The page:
After Overcoming A 'Dark Period,' Saweetie Declares She's Releasing New Music To Take Back The Years Where 'I Had To Dim My Light'
Saweetie couldn't be more proud or excited to drop her debut album, Pretty Bitch Music, later this year, but the rapper confessed that success didn't come easily for her.
"It's my way of taking back all those years where I feel I had to dim my light," the star, 27, explained of her new music as she opened up to Cosmopolitan about her previous struggles.
It was just a few years ago that she hit "a really dark point" in her life.
The "Best Friend" collaborator recalled appearing on the radio station Hot 97 in 2018 when host Ebro Darden publicly dissed her music, calling it "basic."
He also claimed that she was working too hard to "impress" him and questioned whether Saweetie was "a rapper rapper or just a pretty girl who raps a little bit."
"I went from being so loved so quickly because of 'Icy Grl' to, on my first promo run, well, you saw the interview. The script flipped really quick, like night and day," she explained. "I had PTSD from that."
"I won't act like there isn't a certain type of power that comes with people admiring your face," she said of the incident. "But that's not something that gets me off."
"I like being Female Athlete of the Year. I like getting 4.0s for a straight year," she declared. "I like knowing that I write my own songs. I like knowing that I create my own treatments. I like knowing that I donated $150,000 to Black Lives Matter."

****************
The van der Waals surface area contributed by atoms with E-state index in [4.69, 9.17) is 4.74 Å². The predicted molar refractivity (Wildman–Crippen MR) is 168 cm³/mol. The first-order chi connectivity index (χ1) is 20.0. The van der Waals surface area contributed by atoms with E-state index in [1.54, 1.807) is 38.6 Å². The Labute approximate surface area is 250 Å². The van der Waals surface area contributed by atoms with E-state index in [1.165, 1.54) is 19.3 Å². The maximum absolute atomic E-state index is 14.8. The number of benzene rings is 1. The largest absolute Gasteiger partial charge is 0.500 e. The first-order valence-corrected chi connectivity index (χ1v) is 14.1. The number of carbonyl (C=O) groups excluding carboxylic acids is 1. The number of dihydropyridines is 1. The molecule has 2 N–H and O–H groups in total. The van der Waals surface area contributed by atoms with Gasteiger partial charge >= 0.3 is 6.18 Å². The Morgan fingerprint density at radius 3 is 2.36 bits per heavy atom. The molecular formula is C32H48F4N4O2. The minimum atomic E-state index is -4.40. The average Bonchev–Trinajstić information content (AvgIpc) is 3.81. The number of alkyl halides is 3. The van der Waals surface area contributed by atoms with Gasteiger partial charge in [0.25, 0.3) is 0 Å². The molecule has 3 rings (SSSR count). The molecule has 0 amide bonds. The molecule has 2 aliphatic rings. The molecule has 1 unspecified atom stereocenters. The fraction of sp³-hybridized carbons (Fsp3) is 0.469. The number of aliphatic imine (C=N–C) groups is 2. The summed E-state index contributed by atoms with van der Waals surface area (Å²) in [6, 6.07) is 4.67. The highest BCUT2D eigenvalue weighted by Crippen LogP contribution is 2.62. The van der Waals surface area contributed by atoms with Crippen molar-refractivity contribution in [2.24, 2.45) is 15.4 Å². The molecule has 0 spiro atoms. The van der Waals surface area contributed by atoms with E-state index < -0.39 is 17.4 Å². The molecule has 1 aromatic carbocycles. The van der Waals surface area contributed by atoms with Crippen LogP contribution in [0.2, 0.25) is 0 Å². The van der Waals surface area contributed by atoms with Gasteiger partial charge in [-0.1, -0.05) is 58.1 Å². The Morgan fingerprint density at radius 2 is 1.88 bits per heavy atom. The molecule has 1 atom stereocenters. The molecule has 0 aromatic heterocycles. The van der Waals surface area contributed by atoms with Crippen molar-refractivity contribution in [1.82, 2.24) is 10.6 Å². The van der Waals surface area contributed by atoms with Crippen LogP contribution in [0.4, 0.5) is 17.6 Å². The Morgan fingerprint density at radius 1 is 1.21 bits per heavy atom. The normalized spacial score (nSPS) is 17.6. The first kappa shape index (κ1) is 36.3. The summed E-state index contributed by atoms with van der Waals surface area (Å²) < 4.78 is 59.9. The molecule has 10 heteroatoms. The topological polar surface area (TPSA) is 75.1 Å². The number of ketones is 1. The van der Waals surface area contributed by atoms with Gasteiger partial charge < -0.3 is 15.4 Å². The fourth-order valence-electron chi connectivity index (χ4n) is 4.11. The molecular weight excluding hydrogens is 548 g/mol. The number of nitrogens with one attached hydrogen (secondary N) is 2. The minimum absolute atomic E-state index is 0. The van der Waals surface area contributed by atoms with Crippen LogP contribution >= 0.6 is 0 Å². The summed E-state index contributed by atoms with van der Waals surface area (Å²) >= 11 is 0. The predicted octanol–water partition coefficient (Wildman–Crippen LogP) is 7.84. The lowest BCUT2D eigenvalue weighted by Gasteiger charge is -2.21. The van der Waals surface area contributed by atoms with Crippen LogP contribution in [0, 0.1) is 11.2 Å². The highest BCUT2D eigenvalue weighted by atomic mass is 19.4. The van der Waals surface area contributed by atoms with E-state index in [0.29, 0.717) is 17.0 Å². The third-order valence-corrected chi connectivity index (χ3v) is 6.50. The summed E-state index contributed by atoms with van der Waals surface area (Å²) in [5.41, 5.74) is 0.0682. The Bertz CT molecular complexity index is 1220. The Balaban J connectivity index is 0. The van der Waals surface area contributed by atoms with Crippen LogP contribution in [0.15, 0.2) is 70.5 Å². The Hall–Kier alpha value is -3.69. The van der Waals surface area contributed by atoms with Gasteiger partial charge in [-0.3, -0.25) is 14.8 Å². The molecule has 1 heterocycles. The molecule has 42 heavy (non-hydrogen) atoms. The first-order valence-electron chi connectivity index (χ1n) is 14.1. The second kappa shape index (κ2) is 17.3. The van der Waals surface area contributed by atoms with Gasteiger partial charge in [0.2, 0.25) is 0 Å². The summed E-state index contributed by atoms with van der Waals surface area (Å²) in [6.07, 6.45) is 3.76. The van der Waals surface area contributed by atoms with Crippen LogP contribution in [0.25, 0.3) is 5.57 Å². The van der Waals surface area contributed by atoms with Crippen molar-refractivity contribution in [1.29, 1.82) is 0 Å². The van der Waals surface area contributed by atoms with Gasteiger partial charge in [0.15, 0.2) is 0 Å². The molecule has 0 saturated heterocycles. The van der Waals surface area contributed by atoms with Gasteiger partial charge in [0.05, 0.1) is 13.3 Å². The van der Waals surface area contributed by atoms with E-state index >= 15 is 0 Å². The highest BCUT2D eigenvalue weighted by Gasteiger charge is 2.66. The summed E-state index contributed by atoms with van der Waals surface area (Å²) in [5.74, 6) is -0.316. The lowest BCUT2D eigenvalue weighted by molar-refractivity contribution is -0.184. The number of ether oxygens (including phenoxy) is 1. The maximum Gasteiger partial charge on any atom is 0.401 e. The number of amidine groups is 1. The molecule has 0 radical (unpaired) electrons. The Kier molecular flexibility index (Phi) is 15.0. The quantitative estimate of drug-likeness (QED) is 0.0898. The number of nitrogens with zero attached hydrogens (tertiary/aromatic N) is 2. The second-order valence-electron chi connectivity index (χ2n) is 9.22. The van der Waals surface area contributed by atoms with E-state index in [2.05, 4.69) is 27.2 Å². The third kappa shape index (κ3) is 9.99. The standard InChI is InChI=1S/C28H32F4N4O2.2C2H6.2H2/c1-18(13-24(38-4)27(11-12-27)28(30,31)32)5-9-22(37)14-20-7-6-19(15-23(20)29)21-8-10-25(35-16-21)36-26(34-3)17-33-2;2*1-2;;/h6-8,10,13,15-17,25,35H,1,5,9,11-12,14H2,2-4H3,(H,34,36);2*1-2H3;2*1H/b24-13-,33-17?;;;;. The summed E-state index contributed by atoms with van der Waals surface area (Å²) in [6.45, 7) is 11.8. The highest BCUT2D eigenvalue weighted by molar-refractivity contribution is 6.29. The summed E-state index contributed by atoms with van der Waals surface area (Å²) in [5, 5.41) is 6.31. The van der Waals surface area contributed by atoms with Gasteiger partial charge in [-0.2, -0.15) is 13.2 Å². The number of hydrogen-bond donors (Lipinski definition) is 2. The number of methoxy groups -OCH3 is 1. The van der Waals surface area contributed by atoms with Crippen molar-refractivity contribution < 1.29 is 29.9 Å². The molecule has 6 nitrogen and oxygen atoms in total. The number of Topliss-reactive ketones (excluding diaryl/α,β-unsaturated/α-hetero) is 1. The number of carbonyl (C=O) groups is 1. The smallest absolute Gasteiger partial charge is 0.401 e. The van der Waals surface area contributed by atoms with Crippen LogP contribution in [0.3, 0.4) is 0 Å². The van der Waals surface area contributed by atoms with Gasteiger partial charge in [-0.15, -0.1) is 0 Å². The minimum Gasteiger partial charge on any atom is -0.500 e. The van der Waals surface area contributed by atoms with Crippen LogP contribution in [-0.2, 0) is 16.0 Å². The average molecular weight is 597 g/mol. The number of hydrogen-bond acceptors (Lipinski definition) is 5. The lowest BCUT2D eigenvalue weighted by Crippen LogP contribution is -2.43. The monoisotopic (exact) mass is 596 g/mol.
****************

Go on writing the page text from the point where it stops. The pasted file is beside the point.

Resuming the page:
Despite the difficult time, Saweetie realized she's actually thankful for all of the hardships she's endured.
"The mistakes, the struggle, the grind — it allows me to appreciate the rewards that come now because I know what it feels like to sleep in motels, to drive and do promo, to be stressed out," she reasoned.
Now that she's at the top of her game, she's ready to conquer and inspire others.
"Last year was the year that I finally became comfortable in my own skin," she noted. "I kind of figured out what my purpose was."
"I think it's important to show little Black and brown girls that they can be successful in whatever they want to do," she shared. "If I can do it, you can do it too."